The proposed supplement will be brought before the Marine Fisheries Commission for adoption at its Feb. 20-22 business meeting. If approved, the management measure would be implemented by proclamation no later than March 1.

    Draft Supplement A to Amendment 1 to the N. C. Estuarine Striped Bass Fishery Management Plan and other related documents may be found on the division’s website here.

    nr-06-2019

  2. Remove Advertisements

    Advertisements
     

  3. #2
    Join Date
    Jan 2006
    Posts
    1,949

    Default

    Comment posted. What good does this do if gill nets stay in the water? Would there not be mortality from bycatch?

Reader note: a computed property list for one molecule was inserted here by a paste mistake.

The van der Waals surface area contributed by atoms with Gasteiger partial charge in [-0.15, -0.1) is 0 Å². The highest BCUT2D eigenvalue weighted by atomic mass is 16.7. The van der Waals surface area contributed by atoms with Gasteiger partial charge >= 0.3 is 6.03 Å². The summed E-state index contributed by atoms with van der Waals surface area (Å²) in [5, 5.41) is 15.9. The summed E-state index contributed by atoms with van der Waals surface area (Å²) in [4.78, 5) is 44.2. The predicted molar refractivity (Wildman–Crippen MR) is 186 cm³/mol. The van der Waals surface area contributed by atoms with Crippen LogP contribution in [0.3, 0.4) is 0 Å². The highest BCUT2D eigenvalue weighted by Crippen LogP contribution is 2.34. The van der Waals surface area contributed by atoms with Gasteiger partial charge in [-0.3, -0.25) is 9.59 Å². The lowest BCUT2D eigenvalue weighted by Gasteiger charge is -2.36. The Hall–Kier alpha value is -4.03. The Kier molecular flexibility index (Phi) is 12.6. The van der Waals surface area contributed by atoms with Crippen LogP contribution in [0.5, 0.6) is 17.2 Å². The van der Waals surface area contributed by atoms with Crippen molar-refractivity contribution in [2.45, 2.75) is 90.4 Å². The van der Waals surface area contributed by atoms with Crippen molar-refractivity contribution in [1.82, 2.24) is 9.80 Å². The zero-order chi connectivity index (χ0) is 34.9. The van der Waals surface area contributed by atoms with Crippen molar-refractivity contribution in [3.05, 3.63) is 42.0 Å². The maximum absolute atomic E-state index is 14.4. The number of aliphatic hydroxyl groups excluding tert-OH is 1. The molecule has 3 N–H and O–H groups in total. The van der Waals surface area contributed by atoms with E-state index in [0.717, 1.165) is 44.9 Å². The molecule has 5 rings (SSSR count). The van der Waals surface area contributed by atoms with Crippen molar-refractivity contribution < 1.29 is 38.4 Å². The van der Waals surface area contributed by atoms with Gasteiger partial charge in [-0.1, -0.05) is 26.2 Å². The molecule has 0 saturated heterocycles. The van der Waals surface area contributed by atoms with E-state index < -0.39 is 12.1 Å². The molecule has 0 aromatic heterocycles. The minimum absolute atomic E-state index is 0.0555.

"What we do in life, echoes in eternity." - Gladiator

  4. #3
    Join Date
    Dec 2017
    Posts
    36

    Default

    Quote Originally Posted by crappie89 View Post
    Comment posted. What good does this do if gill nets stay in the water? Would there not be mortality from bycatch?
    A friend emailed me this yesterday-


    We have heard concern from some that recreational anglers will give the impression we are "greedy" by advocating for limitedharvest under WRC rules. But these fish are stocked fish, fish stocked byUSFWS for the following reasons:National Fish Hatchery System